Tucks are constructed by stitching and pressing excess fabric to form folds. The pattern lines can seem a little confusing the first time you make tucks, but it’ll all make sense once you’ve done it once. Basically a tuck is formed as follows:
- The central line of each tuck ("tuck fold line") is folded, wrong sides together, to bring the excess fabric up.
- This brings the outer lines ("tuck stitching line") of the tuck together – these lines can then be sewn together.
- The tuck is then pressed to one side over the space between them.
They’re not the easiest thing to get right first time, so if you haven't made them before it's worth practising on some spare fabric before taking the plunge on your garment. The key to tucks that make your heart sing is to stitch the lines as straight as you can and keep the width of each tuck the same.
Here's the method I like to use...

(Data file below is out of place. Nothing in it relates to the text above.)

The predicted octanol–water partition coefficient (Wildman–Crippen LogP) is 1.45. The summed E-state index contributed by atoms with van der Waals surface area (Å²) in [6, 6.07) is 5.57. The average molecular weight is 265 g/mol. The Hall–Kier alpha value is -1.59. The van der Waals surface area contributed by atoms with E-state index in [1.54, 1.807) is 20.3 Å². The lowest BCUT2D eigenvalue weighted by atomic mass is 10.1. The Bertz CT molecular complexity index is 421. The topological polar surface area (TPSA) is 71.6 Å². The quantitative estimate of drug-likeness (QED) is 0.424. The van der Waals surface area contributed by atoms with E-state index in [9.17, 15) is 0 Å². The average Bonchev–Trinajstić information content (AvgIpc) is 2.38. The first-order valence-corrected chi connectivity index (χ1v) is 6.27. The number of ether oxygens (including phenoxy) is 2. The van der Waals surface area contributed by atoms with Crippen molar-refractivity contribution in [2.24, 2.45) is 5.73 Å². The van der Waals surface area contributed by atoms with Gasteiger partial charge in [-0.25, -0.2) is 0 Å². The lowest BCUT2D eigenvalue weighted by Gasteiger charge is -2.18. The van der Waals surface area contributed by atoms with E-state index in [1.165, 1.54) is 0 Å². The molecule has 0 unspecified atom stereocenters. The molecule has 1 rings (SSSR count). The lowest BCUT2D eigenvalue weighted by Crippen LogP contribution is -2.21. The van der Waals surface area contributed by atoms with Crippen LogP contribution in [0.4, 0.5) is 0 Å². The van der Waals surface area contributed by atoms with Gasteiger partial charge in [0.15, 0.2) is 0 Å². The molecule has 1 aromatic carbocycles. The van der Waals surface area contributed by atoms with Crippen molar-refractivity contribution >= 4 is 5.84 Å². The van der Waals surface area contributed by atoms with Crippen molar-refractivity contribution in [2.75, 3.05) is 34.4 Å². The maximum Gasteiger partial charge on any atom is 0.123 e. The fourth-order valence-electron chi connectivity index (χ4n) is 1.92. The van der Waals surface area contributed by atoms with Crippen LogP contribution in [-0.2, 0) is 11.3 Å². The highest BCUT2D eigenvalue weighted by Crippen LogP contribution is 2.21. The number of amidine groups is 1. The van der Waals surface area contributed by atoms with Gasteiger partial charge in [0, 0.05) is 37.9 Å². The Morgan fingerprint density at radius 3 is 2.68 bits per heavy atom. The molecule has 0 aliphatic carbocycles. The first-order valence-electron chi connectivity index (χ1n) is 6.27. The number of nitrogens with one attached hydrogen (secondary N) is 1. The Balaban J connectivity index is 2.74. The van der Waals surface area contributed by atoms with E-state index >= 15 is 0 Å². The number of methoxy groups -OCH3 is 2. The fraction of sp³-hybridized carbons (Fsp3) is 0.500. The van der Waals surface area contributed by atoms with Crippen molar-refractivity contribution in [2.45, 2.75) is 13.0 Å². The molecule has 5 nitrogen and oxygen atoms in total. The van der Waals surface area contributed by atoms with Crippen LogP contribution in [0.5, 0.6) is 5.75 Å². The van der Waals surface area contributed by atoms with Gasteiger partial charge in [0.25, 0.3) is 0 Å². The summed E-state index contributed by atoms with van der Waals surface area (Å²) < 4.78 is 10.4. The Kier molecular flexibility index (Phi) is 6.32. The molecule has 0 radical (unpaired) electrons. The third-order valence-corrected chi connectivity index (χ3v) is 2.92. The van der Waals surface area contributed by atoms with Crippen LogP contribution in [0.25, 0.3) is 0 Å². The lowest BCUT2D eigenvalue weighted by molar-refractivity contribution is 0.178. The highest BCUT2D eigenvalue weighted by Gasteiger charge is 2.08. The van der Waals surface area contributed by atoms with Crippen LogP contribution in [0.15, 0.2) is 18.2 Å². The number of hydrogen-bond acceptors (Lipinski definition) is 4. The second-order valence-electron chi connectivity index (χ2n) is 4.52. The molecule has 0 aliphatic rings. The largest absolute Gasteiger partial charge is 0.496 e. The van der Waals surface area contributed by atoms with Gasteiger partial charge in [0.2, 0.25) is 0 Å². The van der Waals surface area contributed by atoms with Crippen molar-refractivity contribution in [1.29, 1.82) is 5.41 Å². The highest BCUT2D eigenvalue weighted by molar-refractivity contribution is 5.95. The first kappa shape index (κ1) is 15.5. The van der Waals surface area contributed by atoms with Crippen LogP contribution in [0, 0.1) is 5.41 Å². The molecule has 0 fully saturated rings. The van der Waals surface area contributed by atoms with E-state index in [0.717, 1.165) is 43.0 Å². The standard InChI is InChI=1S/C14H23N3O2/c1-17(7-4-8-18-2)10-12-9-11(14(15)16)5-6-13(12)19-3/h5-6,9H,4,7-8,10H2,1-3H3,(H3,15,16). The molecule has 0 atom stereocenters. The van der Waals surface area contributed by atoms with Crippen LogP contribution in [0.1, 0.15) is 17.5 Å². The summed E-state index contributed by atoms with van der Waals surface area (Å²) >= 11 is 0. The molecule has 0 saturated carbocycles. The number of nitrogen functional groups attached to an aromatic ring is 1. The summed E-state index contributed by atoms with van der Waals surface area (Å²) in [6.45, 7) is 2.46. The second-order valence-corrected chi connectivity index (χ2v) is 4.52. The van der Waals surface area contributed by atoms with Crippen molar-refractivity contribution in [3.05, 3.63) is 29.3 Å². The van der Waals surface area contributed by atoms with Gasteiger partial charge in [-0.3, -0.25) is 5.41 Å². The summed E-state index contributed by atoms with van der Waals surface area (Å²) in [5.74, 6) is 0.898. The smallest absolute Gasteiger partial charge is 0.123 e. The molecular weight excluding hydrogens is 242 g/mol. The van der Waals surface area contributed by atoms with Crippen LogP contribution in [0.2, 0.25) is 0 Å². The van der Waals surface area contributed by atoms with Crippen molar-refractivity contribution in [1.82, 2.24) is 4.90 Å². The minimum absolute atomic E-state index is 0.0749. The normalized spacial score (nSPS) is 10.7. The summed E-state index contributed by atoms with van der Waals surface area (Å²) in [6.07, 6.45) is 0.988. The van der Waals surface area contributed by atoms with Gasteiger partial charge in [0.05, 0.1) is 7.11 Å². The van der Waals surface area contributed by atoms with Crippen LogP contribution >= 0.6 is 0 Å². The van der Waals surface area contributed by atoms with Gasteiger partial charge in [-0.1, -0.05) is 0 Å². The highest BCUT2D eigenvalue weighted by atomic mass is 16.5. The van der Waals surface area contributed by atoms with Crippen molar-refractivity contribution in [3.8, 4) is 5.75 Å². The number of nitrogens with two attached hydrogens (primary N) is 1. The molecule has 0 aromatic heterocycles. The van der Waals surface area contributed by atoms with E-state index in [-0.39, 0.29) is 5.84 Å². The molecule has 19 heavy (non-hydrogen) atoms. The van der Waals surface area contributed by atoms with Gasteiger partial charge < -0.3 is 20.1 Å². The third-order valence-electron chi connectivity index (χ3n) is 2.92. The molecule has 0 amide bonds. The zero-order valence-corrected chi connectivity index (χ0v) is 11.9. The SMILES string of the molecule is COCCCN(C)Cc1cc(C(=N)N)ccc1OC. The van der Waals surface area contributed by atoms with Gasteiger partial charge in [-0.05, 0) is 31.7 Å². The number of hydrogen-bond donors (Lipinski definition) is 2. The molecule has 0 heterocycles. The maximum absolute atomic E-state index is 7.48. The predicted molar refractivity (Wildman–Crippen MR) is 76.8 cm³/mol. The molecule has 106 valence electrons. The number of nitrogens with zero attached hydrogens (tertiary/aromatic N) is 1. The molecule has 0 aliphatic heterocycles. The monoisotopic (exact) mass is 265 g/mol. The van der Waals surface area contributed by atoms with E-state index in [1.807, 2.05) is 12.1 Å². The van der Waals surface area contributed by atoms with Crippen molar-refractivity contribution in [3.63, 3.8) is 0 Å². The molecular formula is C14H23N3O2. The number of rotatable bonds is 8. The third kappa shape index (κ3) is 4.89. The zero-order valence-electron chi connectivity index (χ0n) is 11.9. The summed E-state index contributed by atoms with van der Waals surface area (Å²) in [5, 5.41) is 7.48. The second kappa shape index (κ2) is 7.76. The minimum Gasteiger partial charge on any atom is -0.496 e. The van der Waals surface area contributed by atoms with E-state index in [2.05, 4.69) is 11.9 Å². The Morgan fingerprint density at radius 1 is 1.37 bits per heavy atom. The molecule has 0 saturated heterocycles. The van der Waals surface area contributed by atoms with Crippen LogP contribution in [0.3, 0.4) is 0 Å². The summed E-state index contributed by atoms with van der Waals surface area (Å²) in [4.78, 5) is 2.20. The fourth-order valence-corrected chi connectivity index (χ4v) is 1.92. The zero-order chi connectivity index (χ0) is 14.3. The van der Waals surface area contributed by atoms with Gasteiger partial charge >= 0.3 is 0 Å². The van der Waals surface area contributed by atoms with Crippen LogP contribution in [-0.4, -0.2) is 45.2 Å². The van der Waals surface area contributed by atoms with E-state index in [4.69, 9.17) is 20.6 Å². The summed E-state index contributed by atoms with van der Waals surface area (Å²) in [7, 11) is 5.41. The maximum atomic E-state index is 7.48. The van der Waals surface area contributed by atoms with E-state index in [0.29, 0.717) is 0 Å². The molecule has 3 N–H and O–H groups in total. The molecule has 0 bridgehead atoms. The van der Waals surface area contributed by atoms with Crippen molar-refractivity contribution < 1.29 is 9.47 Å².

Double check the tucks are spaced evenly - the gaps between the lines on the Mathilde blouse should be 15mm (5/8in). If your fabric is slippery - like mine is here - you may find that the lines look a bit wibbly. You could try stabilising it first with some spray starch. (Read more tips on sewing slippery fabric.)
To avoid the adjacent tucks getting in the way while you're working on them, I like to work on two at a time - one on the left side of the bodice and one on the right - before moving on to the next pair.
Fold along the middle ("fold line") of each tuck, bringing wrong sides of the fabric together. Press along the fold. (If your fabric is slippery, you could use a piece of card to press the folds neatly in place before stitching.) Pin directly along the stitching lines. That way you can check the pins are exactly aligned with the marking lines on both sides of fabric.
Once you've pinned and stitched all the tucks, press them - if you're making the Mathilde Blouse, press the bodice tucks towards the bodice side seams, on both the right and wrong sides of the fabric.
Now staystitch across the top of each section of darts, 10mm (3/8in) from the raw edge. This will help hold them in place when you sew the seams so they don't fold back the wrong way.
Wanna try them out? Make the Mathilde blouse sewing pattern.